GRPC Core  41.0.0
Transport Explainer


Existing Transports

gRPC transports plug in below the core API (one level below the C++ or other wrapped-language API). You can write your transport in C or C++ though; currently (Nov 2017) all the transports are nominally written in C++ though they are idiomatically C. The existing transports are:

Among these, the in-process is likely the easiest to understand, though arguably also the least similar to a "real" sockets-based transport since it is only used in a single process.

Transport stream ops

In the gRPC core implementation, a fundamental struct is the grpc_transport_stream_op_batch which represents a collection of stream operations sent to a transport. (Note that in gRPC, stream and RPC are used synonymously since all RPCs are actually streams internally.) The ops in a batch can include:

  • send_initial_metadata
    • Client: initiate an RPC
    • Server: supply response headers
  • recv_initial_metadata
    • Client: get response headers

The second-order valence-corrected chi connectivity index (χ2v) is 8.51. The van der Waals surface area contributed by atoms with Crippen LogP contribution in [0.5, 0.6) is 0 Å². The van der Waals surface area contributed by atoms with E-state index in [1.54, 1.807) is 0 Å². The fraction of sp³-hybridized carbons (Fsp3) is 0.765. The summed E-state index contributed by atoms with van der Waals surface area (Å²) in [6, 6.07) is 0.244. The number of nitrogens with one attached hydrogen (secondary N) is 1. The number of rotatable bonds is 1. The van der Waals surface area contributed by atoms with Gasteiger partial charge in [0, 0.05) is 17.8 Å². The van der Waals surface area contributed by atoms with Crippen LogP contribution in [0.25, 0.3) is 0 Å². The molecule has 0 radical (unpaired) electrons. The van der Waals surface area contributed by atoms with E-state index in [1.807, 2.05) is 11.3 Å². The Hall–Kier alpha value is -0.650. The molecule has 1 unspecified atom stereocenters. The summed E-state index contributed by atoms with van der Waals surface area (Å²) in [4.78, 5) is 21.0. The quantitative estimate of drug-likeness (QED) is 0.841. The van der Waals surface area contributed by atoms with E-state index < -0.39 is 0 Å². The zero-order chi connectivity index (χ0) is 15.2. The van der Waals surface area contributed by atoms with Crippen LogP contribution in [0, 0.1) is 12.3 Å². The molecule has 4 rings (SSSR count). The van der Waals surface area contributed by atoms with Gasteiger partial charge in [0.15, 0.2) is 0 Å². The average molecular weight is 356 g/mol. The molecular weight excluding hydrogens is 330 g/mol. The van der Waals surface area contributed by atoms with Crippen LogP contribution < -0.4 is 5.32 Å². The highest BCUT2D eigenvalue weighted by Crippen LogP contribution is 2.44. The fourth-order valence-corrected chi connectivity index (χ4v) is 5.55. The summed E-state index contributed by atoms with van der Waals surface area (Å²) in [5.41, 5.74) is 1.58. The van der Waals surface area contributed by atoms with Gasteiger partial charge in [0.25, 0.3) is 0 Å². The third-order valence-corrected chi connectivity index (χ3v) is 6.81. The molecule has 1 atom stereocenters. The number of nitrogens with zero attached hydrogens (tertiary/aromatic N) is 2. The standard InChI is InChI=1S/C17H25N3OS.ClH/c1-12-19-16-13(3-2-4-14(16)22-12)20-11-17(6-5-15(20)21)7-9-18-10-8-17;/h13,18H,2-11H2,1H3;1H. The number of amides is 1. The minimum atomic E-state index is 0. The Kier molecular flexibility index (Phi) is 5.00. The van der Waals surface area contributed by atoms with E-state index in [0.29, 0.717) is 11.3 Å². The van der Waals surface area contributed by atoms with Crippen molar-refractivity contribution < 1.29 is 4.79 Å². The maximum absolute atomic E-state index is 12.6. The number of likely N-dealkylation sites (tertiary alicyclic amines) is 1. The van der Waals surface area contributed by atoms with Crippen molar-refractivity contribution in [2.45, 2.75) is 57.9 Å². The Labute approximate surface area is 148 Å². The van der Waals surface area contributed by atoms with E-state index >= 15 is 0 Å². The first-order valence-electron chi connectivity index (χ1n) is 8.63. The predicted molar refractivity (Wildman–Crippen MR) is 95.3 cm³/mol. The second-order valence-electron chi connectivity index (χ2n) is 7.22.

• Server: accept an RPC
  • send_message (zero or more) : send a data buffer
  • recv_message (zero or more) : receive a data buffer
  • send_trailing_metadata
    • Client: half-close indicating that no more messages will be coming
    • Server: full-close providing final status for the RPC
  • recv_trailing_metadata: get final status for the RPC
    • Server extra: This op shouldn't actually be considered complete until the server has also sent trailing metadata to provide the other side with final status
  • cancel_stream: Attempt to cancel an RPC
  • collect_stats: Get stats

The fundamental responsibility of the transport is to transform between this internal format and an actual wire format, so the processing of these operations is largely transport-specific.

One or more of these ops are grouped into a batch. Applications can start all of a call's ops in a single batch, or they can split them up into multiple batches. Results of each batch are returned asynchronously via a completion queue.

Internally, we use callbacks to indicate completion. The surface layer creates a callback when starting a new batch and sends it down the filter stack along with the batch. The transport must invoke this callback when the batch is complete, and then the surface layer returns an event to the application via the completion queue. Each batch can have up to 3 callbacks: